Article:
I cannot remember the last time I made tacos. And I don’t know where the interest in making them this week came from. They turned out well – ground beef from 17th Street Market with corn, avocado, tomatoes, onion, red bell peppers and cilantro made the dish. And I don’t care much for lard-laden tortillas, so found a healthy version, also from 17th Street Market.

It took about a half hour to put this meal together, which meant Nancy and I had more time to sit casually and talk. Nice treat! And a nice vacation from the kitchen – though I love it, it usually takes a good two hours to prepare a meal.

...and Nancy took this photo:

Tuesday, August 10, 2010

FOOD CHALLENGE: Coffee

 
Seriously, I had no idea how this would turn out. As I was laying the chicken over a bed of Yukon gold potatoes within an foil wrap, I chucked to myself: "Whole beans baked with chicken. Bah! This will never work!"

Part of me was ecstatic! I figured this was a creative try.

But another part felt I was lazy:

"What, really? You're not even going to do anything with the beans? Just sit them there, in a foil wrap? Just like that? Nothing...fancy? Nothing that requires, what...I don't know. Time and procedure? No? ...oh, OK."

I even had a backup meal, expecting this one to fail -- miserably.

But, yeah. Coffee beans?!

Like that part in "Young Frankenstein" when Frankenstein yells, "Sedagive?!" That's kind of how I felt as I was preparing the dish -- as though I was creating some monstrosity of a dish.

All the while I imagined myself at 3 in the morning, rocking gently while murmuring, "Must sleep. Must sleep! Please, just sleep!" 

I have never cooked with coffee. Never even considered it. I thought of just about everything: A cake with ground coffee. A coffee rub with steak. A mixture post blender phase. But all of those things seemed too strange to try.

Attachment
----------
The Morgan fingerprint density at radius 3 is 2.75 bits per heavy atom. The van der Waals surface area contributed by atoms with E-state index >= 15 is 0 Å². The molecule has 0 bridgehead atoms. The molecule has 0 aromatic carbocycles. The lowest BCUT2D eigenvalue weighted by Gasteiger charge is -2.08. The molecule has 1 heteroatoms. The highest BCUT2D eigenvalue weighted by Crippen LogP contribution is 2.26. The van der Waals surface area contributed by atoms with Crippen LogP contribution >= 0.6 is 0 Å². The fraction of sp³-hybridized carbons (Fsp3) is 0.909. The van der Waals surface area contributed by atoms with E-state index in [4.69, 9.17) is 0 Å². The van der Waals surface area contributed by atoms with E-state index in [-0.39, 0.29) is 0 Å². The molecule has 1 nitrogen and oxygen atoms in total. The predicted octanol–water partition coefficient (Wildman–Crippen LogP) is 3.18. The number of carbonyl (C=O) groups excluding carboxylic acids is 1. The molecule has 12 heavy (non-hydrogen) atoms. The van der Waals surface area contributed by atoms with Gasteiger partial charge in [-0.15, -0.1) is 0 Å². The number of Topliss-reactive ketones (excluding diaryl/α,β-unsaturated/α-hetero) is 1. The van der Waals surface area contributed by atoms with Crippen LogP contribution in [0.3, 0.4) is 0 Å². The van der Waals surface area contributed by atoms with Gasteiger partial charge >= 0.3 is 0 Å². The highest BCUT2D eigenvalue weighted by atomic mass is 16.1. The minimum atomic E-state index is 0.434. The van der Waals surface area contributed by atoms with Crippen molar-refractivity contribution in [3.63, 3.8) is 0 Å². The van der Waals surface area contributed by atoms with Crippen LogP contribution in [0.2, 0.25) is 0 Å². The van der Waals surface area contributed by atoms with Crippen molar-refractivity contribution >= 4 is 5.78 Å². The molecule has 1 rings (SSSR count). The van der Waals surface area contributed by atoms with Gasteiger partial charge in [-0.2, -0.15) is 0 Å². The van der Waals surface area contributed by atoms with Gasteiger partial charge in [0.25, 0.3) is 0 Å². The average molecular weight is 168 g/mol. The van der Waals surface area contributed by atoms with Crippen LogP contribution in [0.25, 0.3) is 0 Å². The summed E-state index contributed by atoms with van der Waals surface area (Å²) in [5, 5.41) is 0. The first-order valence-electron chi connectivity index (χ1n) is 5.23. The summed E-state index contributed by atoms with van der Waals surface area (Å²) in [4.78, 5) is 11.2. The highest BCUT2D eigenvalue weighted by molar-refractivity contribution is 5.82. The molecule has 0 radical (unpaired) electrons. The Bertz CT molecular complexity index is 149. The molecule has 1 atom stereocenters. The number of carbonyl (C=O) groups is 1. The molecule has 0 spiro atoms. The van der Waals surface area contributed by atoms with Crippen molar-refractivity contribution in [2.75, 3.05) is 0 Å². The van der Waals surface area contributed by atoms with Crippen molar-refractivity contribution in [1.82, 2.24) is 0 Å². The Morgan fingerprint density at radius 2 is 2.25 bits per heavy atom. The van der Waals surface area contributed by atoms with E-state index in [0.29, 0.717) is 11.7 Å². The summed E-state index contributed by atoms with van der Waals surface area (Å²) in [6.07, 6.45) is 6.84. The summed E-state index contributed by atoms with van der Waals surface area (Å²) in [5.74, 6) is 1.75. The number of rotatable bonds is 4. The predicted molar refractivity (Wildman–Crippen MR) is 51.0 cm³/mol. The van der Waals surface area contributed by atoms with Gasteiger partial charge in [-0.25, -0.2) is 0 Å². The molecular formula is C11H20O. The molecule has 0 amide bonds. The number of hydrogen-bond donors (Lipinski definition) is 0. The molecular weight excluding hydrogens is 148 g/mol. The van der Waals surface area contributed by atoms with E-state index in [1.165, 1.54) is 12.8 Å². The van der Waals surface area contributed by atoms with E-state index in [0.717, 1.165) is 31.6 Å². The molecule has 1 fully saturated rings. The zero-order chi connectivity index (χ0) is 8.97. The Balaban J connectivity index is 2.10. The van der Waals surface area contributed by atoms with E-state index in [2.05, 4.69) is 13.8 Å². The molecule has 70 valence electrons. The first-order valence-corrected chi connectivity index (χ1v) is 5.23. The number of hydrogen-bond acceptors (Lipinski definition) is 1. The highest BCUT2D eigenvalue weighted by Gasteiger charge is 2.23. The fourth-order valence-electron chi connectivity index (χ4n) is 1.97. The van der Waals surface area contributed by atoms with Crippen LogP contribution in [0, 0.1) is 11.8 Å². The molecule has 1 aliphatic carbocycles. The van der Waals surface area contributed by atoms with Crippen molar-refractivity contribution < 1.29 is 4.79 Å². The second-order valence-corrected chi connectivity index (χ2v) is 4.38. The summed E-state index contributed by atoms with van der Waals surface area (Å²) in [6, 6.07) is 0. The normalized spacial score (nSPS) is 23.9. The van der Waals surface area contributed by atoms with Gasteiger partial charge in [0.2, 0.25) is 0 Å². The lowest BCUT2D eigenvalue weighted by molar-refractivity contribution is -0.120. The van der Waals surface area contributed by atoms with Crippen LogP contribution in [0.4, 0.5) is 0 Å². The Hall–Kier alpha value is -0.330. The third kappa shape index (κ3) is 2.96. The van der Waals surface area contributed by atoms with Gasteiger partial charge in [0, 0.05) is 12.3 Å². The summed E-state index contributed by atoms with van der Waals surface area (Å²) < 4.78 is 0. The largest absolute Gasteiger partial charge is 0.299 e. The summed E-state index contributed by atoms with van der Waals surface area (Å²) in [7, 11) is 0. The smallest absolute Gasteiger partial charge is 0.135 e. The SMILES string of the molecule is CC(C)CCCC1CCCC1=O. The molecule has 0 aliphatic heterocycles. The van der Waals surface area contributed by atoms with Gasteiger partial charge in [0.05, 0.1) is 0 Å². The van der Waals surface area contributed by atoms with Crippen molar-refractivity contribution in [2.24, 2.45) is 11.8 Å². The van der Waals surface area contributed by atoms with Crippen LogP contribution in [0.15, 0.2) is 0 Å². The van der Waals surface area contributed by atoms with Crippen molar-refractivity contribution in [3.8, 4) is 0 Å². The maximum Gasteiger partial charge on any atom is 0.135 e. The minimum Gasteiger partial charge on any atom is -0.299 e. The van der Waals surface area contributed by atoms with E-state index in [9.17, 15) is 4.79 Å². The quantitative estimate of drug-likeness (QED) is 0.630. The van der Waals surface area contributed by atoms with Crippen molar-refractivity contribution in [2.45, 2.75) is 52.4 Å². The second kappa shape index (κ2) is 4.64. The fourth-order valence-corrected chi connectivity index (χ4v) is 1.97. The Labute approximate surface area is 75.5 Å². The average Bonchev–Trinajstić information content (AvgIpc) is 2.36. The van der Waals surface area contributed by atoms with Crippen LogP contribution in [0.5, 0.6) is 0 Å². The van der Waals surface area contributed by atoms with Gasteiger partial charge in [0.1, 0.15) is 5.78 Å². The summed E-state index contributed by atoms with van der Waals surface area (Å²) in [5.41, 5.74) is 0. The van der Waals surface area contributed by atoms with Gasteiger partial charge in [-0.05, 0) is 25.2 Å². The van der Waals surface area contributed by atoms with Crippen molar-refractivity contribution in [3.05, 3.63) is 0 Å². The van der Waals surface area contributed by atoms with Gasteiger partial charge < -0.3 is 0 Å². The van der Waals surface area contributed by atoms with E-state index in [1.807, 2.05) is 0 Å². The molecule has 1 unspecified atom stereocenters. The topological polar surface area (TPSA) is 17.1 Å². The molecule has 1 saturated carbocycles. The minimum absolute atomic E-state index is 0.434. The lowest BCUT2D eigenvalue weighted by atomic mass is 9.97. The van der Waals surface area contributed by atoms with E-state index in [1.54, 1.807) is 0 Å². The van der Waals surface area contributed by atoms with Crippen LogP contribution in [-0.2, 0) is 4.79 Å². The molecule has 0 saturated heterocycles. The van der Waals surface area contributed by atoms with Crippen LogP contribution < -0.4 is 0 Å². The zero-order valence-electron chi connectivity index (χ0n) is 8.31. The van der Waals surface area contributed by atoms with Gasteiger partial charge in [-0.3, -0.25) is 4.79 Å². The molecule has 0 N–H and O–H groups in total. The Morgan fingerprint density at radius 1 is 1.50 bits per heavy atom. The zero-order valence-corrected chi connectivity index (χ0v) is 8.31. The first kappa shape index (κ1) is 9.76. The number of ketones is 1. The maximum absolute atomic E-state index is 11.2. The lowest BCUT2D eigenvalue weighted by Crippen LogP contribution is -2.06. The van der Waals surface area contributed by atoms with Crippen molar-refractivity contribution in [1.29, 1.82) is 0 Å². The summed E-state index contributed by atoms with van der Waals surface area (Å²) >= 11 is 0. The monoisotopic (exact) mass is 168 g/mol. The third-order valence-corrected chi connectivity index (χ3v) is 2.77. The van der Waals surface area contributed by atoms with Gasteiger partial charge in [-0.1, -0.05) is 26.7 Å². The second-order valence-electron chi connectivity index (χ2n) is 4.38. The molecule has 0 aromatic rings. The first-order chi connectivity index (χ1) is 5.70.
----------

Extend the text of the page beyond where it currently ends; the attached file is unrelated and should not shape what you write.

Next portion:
But what about baking whole beans to grab the flavor and essence of coffee, but without the bite? I thought I had stumbled upon an invention! Something that would become a common method in households around the world! A culinary feat that would change us all!

...but, alas, someone had already thought this up.

Ah, well...I set out to try it anyway -- but my own way.

With my naturally raised chicken and potatoes I included in the wrap sprinkles of salt, Old Bay seasoning, cumin and -- cinnamon? That was a mistake. I was going for the cumin but accidentally went for the cinnamon instead. Turned out well with some olive oil and small dabs of butter.

I baked this about 40 minutes and removed the beans for plating. 

The flavor was full. Bulbous. Shapely. I was so impressed! All this using French Roast beans. It was meaty, almost, leathery. Something worth writing home about and preparing again. What a delight.

Sunday, August 8, 2010

My Spice Rack

One of the challenges here has been in arranging my spices. I have entirely too many, yet cannot let any of them go.

I had done the usual -- stuffed them into the overhead cabinets, opting to pick through them to find the ones I needed prior to cooking. It was never a problem, until...

Well, remember when I spilled all of those fresh peppers into the mashed potatoes after my pepper mill had broken in my hands? I had dropped it onto the countertop while going for the Old Bay seasoning, causing it to hit the floor. I didn't realize it was broken.

Then there was that time I was preparing a marinade in the salad bowl my father gave me. It had belonged to his mother, who'd had the bowl for decades. Well, I dropped rosemary -- I believe -- and it hit the rim of the bowl, causing a horrendous chip and a crack that creeps down to the bottom side of the bowl.

ARRGGGHHH!!!

I needed an alternative.

And I've found one. 

Nancy and I were at Michael's getting a gift for her nephew who had just turned 16. The kid is into arts and food -- love him!